Author Topic: Paint Questions  (Read 149659 times)

February 12, 2010, 03:17:41 AM
Reply #180

Marc

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It's compound, you can use it to polish surfaces. You can find plenty (fine to coarse) of types here:
http://www.hlj.com/hljlist2/?Word=compound&SeriTxt1=&GenreCode=All&MacroType=All&Scale=0&Dis=-2
Some say toothpaste also works for that purpose.

February 12, 2010, 07:10:37 AM
Reply #181

makalaka

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@Grail

Looks similar to Novus Polish.
http://www.novuspolish.com/

I got some from my hobby store to clean up the scratches on a helicopter canopy. It worked really well.
« Last Edit: February 12, 2010, 07:13:23 AM by makalaka »

February 14, 2010, 12:12:56 PM
Reply #182

Grail

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THANKS! I've been trying to figure this out,so the last couple posts were awesome answers. Thanks again. :-) Just a couple additional questions. I noticed the modeler has 9800 and 3000 numbered bottles which I assume is important as it's highlighted on screen. Does this refer to "coarseness" ? If so, It seems he's using coarse and fine grade types? Could you recommend a similar grade coarseness or ANY grade in the 2 compounds mentioned? (Novus and the other from HLJ.) example. "I use the fine for watermarks,and coarse for windows followed by fine on the window". Do either of you think that one is better than the other?, or is it going to be basically the same result with either product ? Thanks again very much for the answers. I have models in holding patterns,this was torturing me. :doh:
« Last Edit: February 14, 2010, 12:20:14 PM by Grail »
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February 15, 2010, 02:33:11 PM
Reply #183

makalaka

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You pretty much got it. For Novus, no. 1 is a cleaner/shiner, no. 2 is a fine scratch remover, and no. 3 is a heavy scratch remover. The one I bought at the hobby store came with no. 1 & no. 2 in 2-oz bottles, and some polishing cloths. It worked perfectly on my heli canopy; it's now clear with no scratches, although I have yet to start the kit so I don't know if it'll react to paint/clear coating. To give you an idea of how it worked for scratch removal, I bought the kit on ebay and all the sprues were loose in the box with no bags. The canopy broke free from it's sprue and was freely rubbing against all the other sprues. So, unless you have some really deep scratches you should do just fine with the Novus package I got. That is if it doesn't react to paint or clear coating. The package does say that it leaves a clean greaseless  shine so it should be fine. I think it cost either $10 or $15 from Hobby Town USA.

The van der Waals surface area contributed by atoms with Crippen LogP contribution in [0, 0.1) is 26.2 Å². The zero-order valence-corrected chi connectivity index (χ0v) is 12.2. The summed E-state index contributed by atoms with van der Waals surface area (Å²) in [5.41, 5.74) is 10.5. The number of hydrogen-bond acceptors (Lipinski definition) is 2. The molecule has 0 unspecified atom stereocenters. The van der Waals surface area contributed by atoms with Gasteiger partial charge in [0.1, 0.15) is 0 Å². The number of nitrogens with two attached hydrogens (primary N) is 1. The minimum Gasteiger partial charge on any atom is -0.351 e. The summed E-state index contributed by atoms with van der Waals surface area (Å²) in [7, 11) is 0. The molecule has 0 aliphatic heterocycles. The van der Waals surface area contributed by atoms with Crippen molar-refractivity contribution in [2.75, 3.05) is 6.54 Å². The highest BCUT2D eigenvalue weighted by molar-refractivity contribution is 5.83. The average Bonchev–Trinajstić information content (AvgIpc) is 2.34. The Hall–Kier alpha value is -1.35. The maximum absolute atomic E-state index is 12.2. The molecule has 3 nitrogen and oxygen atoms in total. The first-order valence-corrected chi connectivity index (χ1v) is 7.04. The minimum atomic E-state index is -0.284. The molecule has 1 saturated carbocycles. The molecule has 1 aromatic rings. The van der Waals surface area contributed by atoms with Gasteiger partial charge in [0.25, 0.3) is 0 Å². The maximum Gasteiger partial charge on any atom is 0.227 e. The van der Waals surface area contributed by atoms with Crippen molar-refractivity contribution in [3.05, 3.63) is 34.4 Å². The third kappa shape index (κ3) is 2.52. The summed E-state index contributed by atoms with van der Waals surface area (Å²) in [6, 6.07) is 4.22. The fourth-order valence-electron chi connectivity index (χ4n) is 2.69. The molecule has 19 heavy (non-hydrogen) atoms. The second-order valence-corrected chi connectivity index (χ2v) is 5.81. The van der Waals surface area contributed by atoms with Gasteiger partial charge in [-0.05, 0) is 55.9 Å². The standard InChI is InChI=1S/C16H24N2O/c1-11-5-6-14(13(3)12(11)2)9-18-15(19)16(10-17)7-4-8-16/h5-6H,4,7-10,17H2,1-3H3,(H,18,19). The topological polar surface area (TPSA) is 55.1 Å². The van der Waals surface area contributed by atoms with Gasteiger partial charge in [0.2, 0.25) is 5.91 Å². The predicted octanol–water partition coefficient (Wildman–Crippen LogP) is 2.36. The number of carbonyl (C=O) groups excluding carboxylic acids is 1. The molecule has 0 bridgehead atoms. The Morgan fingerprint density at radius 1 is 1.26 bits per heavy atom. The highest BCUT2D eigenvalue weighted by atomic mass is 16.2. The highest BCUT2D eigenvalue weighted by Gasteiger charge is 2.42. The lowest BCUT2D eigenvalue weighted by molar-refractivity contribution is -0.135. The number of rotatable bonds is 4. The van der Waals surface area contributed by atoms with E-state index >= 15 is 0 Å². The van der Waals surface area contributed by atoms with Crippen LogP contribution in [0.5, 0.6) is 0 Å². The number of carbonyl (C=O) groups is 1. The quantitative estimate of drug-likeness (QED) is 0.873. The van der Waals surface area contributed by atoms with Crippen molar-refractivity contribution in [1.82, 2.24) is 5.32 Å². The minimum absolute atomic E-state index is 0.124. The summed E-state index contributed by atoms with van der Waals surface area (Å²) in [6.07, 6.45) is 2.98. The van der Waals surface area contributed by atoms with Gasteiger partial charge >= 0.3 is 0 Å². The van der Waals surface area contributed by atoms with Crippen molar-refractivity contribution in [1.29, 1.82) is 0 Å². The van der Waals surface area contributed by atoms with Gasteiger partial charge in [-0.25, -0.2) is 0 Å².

As to which one is better, I have no clue. Sorry. The hobby grade stuff may be better since they're geared to model kits while Novus is advertised for all things plastic (along with models). I even used some to polish out some old headlights; unfortunately the no. 2 wasn't course enough but it did help some.

February 15, 2010, 05:58:08 PM
Reply #184

Grail

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Exactly the answers I needed. Thanks very much. REALLY helpful.

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May 09, 2010, 07:35:21 PM
Reply #185

pixelhead

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hi, I was wondering whether or not it makes a difference if I use flat or gloss paint for the base layer if i am going to be applying a gloss top coat anyways for panel lining and then another flat top coat to give it a dull look.

thanks!

June 05, 2010, 02:03:04 AM
Reply #186

Pulse

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Okay, after doing a massive amount of research, I'm more than convinced that it is best for me to invest in an ab/compressor in order to produce some quality gundams in the future. But before I go and do that, I have several questions that need to be answered.

1. After reading FF's tutorial, he suggested tamiya primer over mr. surfacer and I was wondering can anyone provide me a link to a nice deal of quality tamiya primers? Because when I tried searching online, all I could find was the mr. surfacer primers. How does the 1200 match up to the tamiya primers, do they provide similar quality?